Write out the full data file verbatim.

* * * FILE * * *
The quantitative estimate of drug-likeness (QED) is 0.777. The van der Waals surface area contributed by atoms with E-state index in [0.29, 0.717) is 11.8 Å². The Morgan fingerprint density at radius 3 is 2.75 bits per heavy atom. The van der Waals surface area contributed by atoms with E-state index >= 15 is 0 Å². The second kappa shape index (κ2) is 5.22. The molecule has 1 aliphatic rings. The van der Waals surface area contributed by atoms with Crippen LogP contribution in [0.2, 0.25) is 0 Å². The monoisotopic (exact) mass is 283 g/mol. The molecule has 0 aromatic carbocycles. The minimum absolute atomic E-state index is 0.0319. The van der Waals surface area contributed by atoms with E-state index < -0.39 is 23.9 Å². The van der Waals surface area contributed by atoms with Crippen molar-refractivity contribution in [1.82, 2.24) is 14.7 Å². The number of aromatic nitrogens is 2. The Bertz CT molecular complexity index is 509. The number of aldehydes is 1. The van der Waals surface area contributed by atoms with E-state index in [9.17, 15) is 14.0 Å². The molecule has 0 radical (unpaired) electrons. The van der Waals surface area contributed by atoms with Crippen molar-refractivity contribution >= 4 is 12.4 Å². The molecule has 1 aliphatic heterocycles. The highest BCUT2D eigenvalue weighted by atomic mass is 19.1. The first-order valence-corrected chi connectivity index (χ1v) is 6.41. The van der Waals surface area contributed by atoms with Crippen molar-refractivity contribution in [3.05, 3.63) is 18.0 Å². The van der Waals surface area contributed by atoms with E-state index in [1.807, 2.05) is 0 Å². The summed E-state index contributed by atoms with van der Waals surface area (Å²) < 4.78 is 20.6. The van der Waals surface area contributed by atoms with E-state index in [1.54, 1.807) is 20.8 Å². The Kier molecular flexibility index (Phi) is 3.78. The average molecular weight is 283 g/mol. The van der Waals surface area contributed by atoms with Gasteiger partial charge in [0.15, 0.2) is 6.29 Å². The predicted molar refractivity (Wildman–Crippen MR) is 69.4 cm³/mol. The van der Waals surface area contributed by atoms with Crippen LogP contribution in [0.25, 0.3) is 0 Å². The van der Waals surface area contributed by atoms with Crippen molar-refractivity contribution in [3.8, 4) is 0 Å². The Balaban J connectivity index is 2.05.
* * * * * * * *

The quantitative estimate of drug-likeness (QED) is 0.777. The van der Waals surface area contributed by atoms with E-state index in [0.29, 0.717) is 11.8 Å². The Morgan fingerprint density at radius 3 is 2.75 bits per heavy atom. The van der Waals surface area contributed by atoms with E-state index >= 15 is 0 Å². The second kappa shape index (κ2) is 5.22. The molecule has 1 aliphatic rings. The van der Waals surface area contributed by atoms with Crippen LogP contribution in [0.2, 0.25) is 0 Å². The monoisotopic (exact) mass is 283 g/mol. The molecule has 0 aromatic carbocycles. The minimum absolute atomic E-state index is 0.0319. The van der Waals surface area contributed by atoms with E-state index < -0.39 is 23.9 Å². The van der Waals surface area contributed by atoms with Crippen molar-refractivity contribution in [1.82, 2.24) is 14.7 Å². The number of aromatic nitrogens is 2. The Bertz CT molecular complexity index is 509. The number of aldehydes is 1. The van der Waals surface area contributed by atoms with E-state index in [9.17, 15) is 14.0 Å². The molecule has 0 radical (unpaired) electrons. The van der Waals surface area contributed by atoms with Crippen molar-refractivity contribution >= 4 is 12.4 Å². The molecule has 1 aliphatic heterocycles. The highest BCUT2D eigenvalue weighted by atomic mass is 19.1. The first-order valence-corrected chi connectivity index (χ1v) is 6.41. The van der Waals surface area contributed by atoms with Crippen molar-refractivity contribution in [3.05, 3.63) is 18.0 Å². The van der Waals surface area contributed by atoms with E-state index in [1.807, 2.05) is 0 Å². The summed E-state index contributed by atoms with van der Waals surface area (Å²) < 4.78 is 20.6. The van der Waals surface area contributed by atoms with E-state index in [1.54, 1.807) is 20.8 Å². The Kier molecular flexibility index (Phi) is 3.78. The average molecular weight is 283 g/mol. The van der Waals surface area contributed by atoms with Gasteiger partial charge in [0.15, 0.2) is 6.29 Å². The predicted molar refractivity (Wildman–Crippen MR) is 69.4 cm³/mol. The van der Waals surface area contributed by atoms with Crippen LogP contribution in [0.25, 0.3) is 0 Å². The van der Waals surface area contributed by atoms with Crippen molar-refractivity contribution in [3.8, 4) is 0 Å². The Balaban J connectivity index is 2.05.